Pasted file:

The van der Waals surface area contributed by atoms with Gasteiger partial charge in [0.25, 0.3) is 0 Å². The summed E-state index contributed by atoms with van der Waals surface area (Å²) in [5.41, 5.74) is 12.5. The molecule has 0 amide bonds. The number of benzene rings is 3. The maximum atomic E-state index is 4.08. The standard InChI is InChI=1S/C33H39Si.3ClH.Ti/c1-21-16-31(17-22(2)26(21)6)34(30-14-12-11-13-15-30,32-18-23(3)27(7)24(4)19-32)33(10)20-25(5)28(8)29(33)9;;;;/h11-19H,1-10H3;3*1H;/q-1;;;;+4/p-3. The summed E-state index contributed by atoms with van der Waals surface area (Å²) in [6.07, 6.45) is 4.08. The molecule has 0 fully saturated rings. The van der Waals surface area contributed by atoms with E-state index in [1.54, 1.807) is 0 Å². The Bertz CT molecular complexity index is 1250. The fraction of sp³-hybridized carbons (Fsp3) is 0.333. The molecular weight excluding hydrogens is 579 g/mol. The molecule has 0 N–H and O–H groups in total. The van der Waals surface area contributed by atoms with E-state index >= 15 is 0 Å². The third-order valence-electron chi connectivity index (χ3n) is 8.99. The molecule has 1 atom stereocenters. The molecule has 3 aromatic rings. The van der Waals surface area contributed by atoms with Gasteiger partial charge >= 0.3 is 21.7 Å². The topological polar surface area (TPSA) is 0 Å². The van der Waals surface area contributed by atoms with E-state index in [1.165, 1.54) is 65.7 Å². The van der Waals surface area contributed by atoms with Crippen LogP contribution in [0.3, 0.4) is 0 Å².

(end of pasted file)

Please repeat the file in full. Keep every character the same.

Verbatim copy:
The van der Waals surface area contributed by atoms with Gasteiger partial charge in [0.25, 0.3) is 0 Å². The summed E-state index contributed by atoms with van der Waals surface area (Å²) in [5.41, 5.74) is 12.5. The molecule has 0 amide bonds. The number of benzene rings is 3. The maximum atomic E-state index is 4.08. The standard InChI is InChI=1S/C33H39Si.3ClH.Ti/c1-21-16-31(17-22(2)26(21)6)34(30-14-12-11-13-15-30,32-18-23(3)27(7)24(4)19-32)33(10)20-25(5)28(8)29(33)9;;;;/h11-19H,1-10H3;3*1H;/q-1;;;;+4/p-3. The summed E-state index contributed by atoms with van der Waals surface area (Å²) in [6.07, 6.45) is 4.08. The molecule has 0 fully saturated rings. The van der Waals surface area contributed by atoms with E-state index in [1.54, 1.807) is 0 Å². The Bertz CT molecular complexity index is 1250. The fraction of sp³-hybridized carbons (Fsp3) is 0.333. The molecular weight excluding hydrogens is 579 g/mol. The molecule has 0 N–H and O–H groups in total. The van der Waals surface area contributed by atoms with E-state index >= 15 is 0 Å². The third-order valence-electron chi connectivity index (χ3n) is 8.99. The molecule has 1 atom stereocenters. The molecule has 3 aromatic rings. The van der Waals surface area contributed by atoms with Gasteiger partial charge >= 0.3 is 21.7 Å². The topological polar surface area (TPSA) is 0 Å². The van der Waals surface area contributed by atoms with E-state index in [1.165, 1.54) is 65.7 Å². The van der Waals surface area contributed by atoms with Crippen LogP contribution in [0.3, 0.4) is 0 Å².